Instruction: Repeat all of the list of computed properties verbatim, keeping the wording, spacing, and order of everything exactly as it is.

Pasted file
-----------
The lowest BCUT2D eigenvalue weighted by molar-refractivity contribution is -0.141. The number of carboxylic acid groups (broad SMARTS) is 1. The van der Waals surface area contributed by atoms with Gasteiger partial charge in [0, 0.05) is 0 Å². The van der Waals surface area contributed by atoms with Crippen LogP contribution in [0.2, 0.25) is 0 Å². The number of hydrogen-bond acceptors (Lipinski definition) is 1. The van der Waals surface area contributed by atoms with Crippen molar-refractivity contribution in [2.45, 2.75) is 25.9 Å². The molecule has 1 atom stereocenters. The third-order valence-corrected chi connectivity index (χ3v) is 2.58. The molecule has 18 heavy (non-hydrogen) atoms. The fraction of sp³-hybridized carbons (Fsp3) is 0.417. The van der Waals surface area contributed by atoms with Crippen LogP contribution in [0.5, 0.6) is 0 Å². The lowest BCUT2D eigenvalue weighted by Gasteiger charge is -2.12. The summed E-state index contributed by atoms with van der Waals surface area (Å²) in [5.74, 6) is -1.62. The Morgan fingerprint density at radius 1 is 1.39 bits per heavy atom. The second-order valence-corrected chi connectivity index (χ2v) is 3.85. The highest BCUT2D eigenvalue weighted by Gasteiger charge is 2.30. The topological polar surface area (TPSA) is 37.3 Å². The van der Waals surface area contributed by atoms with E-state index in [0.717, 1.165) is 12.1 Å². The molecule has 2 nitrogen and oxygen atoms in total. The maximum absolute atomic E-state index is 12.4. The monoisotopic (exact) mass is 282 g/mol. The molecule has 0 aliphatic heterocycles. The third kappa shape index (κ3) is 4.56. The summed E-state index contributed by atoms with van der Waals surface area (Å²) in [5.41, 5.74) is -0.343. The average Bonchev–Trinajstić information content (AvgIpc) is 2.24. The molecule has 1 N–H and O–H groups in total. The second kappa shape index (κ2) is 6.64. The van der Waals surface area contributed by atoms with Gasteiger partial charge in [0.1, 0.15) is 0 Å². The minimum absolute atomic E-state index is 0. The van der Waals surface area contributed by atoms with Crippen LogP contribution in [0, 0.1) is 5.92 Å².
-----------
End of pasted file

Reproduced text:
The lowest BCUT2D eigenvalue weighted by molar-refractivity contribution is -0.141. The number of carboxylic acid groups (broad SMARTS) is 1. The van der Waals surface area contributed by atoms with Gasteiger partial charge in [0, 0.05) is 0 Å². The van der Waals surface area contributed by atoms with Crippen LogP contribution in [0.2, 0.25) is 0 Å². The number of hydrogen-bond acceptors (Lipinski definition) is 1. The van der Waals surface area contributed by atoms with Crippen molar-refractivity contribution in [2.45, 2.75) is 25.9 Å². The molecule has 1 atom stereocenters. The third-order valence-corrected chi connectivity index (χ3v) is 2.58. The molecule has 18 heavy (non-hydrogen) atoms. The fraction of sp³-hybridized carbons (Fsp3) is 0.417. The van der Waals surface area contributed by atoms with Crippen LogP contribution in [0.5, 0.6) is 0 Å². The lowest BCUT2D eigenvalue weighted by Gasteiger charge is -2.12. The summed E-state index contributed by atoms with van der Waals surface area (Å²) in [5.74, 6) is -1.62. The Morgan fingerprint density at radius 1 is 1.39 bits per heavy atom. The second-order valence-corrected chi connectivity index (χ2v) is 3.85. The highest BCUT2D eigenvalue weighted by Gasteiger charge is 2.30. The topological polar surface area (TPSA) is 37.3 Å². The van der Waals surface area contributed by atoms with E-state index in [0.717, 1.165) is 12.1 Å². The molecule has 2 nitrogen and oxygen atoms in total. The maximum absolute atomic E-state index is 12.4. The monoisotopic (exact) mass is 282 g/mol. The molecule has 0 aliphatic heterocycles. The third kappa shape index (κ3) is 4.56. The summed E-state index contributed by atoms with van der Waals surface area (Å²) in [5.41, 5.74) is -0.343. The average Bonchev–Trinajstić information content (AvgIpc) is 2.24. The molecule has 1 N–H and O–H groups in total. The second kappa shape index (κ2) is 6.64. The van der Waals surface area contributed by atoms with Gasteiger partial charge in [0.1, 0.15) is 0 Å². The minimum absolute atomic E-state index is 0. The van der Waals surface area contributed by atoms with Crippen LogP contribution in [0, 0.1) is 5.92 Å².